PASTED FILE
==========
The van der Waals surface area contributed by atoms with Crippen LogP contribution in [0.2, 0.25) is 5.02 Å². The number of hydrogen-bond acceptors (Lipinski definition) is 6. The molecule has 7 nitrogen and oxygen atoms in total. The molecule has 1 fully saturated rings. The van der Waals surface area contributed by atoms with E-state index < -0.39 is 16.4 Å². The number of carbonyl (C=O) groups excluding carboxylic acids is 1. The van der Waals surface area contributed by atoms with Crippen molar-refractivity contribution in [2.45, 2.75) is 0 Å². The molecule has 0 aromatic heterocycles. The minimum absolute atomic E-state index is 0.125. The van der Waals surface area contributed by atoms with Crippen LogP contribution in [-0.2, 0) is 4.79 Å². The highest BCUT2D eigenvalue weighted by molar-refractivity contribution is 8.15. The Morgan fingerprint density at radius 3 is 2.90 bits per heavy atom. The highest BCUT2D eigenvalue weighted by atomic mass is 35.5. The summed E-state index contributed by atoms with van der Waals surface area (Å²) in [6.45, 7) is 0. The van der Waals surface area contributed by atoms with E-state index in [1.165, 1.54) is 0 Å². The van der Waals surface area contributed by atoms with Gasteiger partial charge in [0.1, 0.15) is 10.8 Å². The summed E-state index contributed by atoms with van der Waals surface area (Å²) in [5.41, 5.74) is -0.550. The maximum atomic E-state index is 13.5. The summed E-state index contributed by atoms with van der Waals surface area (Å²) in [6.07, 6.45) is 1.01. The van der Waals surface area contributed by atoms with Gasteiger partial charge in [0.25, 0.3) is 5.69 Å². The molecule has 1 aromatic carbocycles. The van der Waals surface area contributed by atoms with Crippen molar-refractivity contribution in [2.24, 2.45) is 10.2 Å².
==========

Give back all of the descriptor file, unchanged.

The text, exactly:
The van der Waals surface area contributed by atoms with Crippen LogP contribution in [0.2, 0.25) is 5.02 Å². The number of hydrogen-bond acceptors (Lipinski definition) is 6. The molecule has 7 nitrogen and oxygen atoms in total. The molecule has 1 fully saturated rings. The van der Waals surface area contributed by atoms with E-state index < -0.39 is 16.4 Å². The number of carbonyl (C=O) groups excluding carboxylic acids is 1. The van der Waals surface area contributed by atoms with Crippen molar-refractivity contribution in [2.45, 2.75) is 0 Å². The molecule has 0 aromatic heterocycles. The minimum absolute atomic E-state index is 0.125. The van der Waals surface area contributed by atoms with Crippen LogP contribution in [-0.2, 0) is 4.79 Å². The highest BCUT2D eigenvalue weighted by molar-refractivity contribution is 8.15. The Morgan fingerprint density at radius 3 is 2.90 bits per heavy atom. The highest BCUT2D eigenvalue weighted by atomic mass is 35.5. The summed E-state index contributed by atoms with van der Waals surface area (Å²) in [6.45, 7) is 0. The van der Waals surface area contributed by atoms with E-state index in [1.165, 1.54) is 0 Å². The van der Waals surface area contributed by atoms with Gasteiger partial charge in [0.1, 0.15) is 10.8 Å². The summed E-state index contributed by atoms with van der Waals surface area (Å²) in [5.41, 5.74) is -0.550. The maximum atomic E-state index is 13.5. The summed E-state index contributed by atoms with van der Waals surface area (Å²) in [6.07, 6.45) is 1.01. The van der Waals surface area contributed by atoms with Gasteiger partial charge in [0.25, 0.3) is 5.69 Å². The molecule has 1 aromatic carbocycles. The van der Waals surface area contributed by atoms with Crippen molar-refractivity contribution in [2.24, 2.45) is 10.2 Å².